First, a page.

Gold exchanges and rare coin dealers are not obliged to report rare coin sales. This makes the purchase and sale of PCGS certified gold coins private. It is the obligation of the investor or collector to report capital gains on the sale of rare gold coins. Dealers are, on the other hand, obliged to report gold bullion sales.
Although the law makes the purchase and sale of PCGS certified gold coins private, the law does not make capitals gains taxes go away. Rare gold coins are considered collectables under current tax law. Capital gains on the sale of collectables held for less than a year are taxed as ordinary income. Capital gains on collectables held for more than a year are taxed at 25% under current tax law.
Reporting and paying capital gains on the sale of rare gold coins is the obligation of the individual, not the dealer. Capital gains and losses are reported on Schedule D of the individual’s Form 1040 tax return. Dealers report bullion sales on IRS Form 8308.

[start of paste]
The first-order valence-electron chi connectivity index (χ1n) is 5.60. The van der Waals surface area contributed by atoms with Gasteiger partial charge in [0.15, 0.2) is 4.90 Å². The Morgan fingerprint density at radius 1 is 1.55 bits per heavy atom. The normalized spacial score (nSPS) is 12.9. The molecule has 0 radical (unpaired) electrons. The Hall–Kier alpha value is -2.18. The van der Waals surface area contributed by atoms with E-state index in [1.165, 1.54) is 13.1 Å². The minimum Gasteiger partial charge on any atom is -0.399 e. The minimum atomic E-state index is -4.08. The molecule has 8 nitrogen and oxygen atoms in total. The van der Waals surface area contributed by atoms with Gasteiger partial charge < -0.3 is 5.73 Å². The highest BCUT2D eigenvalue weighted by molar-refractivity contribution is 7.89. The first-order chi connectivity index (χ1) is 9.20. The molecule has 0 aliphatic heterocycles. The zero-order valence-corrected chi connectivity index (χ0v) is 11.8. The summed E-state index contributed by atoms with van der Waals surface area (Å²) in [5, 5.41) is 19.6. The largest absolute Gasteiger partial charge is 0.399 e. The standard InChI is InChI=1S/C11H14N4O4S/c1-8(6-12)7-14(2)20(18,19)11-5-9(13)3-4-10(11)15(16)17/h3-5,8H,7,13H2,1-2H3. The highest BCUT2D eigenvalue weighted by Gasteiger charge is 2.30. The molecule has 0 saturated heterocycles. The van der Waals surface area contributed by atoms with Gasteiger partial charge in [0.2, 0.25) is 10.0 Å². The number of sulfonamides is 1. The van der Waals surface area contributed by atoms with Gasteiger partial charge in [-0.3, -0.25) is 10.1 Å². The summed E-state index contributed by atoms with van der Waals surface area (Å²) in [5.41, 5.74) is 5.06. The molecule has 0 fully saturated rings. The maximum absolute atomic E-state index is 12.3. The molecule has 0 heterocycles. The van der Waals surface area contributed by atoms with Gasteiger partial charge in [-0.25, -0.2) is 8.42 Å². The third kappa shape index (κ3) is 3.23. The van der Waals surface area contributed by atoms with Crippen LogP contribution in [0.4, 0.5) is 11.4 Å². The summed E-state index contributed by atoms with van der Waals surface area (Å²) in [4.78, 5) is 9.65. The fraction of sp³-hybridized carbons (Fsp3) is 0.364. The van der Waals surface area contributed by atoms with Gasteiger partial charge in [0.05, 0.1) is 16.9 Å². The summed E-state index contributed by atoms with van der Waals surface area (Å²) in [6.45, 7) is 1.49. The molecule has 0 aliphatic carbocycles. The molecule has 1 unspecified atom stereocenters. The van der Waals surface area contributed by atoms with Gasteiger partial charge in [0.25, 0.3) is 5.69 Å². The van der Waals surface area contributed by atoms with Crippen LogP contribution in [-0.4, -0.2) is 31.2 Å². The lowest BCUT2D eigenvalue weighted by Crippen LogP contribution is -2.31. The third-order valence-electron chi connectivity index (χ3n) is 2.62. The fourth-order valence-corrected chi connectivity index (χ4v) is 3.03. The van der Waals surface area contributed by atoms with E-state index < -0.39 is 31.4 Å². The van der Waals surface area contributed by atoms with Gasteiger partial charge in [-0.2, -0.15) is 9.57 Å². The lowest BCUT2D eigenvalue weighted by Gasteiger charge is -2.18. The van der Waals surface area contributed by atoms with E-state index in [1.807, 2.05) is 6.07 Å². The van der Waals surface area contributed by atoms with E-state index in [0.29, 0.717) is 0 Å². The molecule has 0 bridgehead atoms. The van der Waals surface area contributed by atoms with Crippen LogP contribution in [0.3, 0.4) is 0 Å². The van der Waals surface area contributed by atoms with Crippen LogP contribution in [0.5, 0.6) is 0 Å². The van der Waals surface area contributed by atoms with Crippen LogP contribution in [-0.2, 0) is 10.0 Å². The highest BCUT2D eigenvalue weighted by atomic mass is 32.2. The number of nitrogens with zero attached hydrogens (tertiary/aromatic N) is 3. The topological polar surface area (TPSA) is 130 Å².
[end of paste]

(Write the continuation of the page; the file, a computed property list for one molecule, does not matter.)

The extensive rules and regulations affecting the stock market and other investment vehicles have not entered into the world of rare coin collecting. This reduces paperwork and helps the investor focus on the potentially profitable business of selecting, buying, and selling investment grade certified rare gold coins.
Laws change as do interpretations of the law. Regarding rare coins and taxes, as with all tax considerations, the investor should contact his or her tax preparer regarding the current and future tax consequences of any business transaction.
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